A couple months ago I asked Torimom one of the author-editors on my website Grumpy Opinions if she’d mind looking into the people and Organizations behind Occupy Wall Street. At the time everybody had their own idea about who was behind it. A lot of different names were getting thrown around but as far as I knew no one had done any research that got them past a couple interconnected people..There’s still a lot of that going on.
I have been reading about the different Occupy groups, their demands, their activities, and their actions, trying to make sense of it … I had, like many people, written these folks off as a bunch of whining loser crybabies. However, I didn’t buy into the explanation that these people had “spontaneously” come together to protest. The Occupy folks are well-funded. I wanted to know where the funding was coming from, as well as WHY the Occupy movement was being funded — what ultimate goal or goals the said “funders” were trying to accomplish. I’ve found my answer.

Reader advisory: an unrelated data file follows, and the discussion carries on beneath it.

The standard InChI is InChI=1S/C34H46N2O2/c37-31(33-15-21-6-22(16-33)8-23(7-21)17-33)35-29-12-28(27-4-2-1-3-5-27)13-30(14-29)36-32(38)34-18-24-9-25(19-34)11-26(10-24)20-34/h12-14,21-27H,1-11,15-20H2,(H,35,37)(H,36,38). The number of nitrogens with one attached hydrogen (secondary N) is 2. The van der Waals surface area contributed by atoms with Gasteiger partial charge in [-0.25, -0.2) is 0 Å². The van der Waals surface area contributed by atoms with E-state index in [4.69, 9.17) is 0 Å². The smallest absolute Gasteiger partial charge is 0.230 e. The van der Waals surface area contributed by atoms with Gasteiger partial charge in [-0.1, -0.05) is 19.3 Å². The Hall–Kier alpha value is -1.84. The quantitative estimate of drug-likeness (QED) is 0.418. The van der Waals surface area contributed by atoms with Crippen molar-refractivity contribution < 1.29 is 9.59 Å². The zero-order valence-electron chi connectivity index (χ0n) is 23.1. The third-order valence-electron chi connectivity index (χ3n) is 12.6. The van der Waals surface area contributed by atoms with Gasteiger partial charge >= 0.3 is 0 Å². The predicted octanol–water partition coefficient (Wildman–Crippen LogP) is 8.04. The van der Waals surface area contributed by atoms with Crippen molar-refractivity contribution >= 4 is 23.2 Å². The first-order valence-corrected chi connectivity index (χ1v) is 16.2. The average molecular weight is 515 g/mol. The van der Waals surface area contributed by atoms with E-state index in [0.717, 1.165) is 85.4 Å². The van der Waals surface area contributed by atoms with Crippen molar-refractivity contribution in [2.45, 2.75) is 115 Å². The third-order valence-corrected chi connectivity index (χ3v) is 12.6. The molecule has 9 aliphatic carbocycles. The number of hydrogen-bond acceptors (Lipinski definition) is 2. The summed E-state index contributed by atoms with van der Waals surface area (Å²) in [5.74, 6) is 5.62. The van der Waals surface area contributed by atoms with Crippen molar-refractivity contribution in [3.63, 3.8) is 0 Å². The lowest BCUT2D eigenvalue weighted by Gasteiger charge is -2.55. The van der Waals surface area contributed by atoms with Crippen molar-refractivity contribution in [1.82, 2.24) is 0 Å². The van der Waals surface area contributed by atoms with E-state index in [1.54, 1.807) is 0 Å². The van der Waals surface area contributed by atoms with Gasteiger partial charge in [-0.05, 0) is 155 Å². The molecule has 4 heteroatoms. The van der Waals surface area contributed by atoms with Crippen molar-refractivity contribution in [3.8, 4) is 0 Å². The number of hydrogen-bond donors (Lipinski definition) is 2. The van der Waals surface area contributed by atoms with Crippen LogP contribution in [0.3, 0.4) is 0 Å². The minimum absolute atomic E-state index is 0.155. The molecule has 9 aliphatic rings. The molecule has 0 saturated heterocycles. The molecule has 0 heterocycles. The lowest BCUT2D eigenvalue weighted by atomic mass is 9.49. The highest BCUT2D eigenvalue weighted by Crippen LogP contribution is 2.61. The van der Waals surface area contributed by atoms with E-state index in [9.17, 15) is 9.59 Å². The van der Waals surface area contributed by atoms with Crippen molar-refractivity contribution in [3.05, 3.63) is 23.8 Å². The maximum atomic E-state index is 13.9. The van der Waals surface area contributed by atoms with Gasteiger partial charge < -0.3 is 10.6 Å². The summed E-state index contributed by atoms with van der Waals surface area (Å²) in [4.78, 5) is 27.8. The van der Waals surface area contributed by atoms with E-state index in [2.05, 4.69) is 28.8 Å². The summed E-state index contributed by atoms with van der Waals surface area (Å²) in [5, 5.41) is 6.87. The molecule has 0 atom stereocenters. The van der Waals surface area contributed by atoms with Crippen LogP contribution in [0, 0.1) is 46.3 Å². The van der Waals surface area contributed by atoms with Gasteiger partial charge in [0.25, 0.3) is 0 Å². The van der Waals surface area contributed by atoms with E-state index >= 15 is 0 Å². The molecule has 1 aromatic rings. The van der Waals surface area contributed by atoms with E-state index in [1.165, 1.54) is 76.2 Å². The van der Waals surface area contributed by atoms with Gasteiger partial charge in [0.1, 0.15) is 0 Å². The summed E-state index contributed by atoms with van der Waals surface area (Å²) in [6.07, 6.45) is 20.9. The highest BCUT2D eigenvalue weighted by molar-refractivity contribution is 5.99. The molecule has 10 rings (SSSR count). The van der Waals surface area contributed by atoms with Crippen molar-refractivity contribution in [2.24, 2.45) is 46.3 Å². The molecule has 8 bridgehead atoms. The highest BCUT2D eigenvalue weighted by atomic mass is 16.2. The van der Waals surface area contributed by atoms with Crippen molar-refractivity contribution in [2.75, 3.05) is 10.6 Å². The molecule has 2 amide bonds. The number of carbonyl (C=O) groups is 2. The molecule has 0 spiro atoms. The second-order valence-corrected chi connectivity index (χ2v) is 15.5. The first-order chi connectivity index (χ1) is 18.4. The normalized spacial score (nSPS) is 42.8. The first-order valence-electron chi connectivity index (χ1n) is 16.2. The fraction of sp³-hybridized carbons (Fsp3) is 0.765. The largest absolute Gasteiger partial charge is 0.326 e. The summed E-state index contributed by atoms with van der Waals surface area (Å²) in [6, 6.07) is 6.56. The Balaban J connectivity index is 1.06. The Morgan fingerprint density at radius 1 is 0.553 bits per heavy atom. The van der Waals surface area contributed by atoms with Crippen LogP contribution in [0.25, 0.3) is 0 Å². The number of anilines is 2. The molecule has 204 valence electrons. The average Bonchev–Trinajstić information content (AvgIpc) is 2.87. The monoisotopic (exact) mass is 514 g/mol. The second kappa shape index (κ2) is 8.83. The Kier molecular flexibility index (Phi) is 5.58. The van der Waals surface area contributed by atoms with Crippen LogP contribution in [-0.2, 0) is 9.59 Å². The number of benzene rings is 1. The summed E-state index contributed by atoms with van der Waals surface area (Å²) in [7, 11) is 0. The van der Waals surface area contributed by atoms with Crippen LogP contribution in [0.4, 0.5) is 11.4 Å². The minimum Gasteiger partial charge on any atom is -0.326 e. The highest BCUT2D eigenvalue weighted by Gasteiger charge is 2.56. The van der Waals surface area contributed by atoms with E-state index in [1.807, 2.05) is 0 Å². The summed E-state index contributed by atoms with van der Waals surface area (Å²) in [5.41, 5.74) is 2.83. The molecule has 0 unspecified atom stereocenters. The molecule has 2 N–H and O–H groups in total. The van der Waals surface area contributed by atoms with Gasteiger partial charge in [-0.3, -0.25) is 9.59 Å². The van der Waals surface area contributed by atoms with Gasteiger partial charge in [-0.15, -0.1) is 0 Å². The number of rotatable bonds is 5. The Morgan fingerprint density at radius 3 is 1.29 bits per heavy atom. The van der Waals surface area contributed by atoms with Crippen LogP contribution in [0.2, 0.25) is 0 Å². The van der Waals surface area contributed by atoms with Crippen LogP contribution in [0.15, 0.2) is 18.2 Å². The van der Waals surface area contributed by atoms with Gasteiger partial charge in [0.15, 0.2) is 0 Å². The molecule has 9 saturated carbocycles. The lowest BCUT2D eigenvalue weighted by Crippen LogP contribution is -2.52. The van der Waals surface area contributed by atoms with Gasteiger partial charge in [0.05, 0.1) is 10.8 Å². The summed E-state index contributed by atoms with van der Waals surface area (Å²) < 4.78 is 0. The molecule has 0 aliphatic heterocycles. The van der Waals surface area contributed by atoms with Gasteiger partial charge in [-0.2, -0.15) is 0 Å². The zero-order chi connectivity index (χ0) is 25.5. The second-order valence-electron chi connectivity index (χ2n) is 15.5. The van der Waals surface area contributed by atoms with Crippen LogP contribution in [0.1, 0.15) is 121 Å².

Grumpy found a website called DiscoverTheNetworks.org — it’s a guide to the Radical Left and their networks. It was founded by the David Horowitz Freedom Center. It’s one of the best websites I’ve ever read — an encyclopedia of information, with clickable links that cite references for the information … it’s written like a research paper.
Following is a quote from the “About” page on the Horowitz Freedom Center website. I’d say based on his bio that Mr. Horowitz knows what he is talking about … he was one of the founders of the New Left movement. I suggest you go to the link above and read the entire biography. Mr. Horowitz also confirms on that page what we have been speculating about and witnessing regarding the radicalization of American universities and our educational system.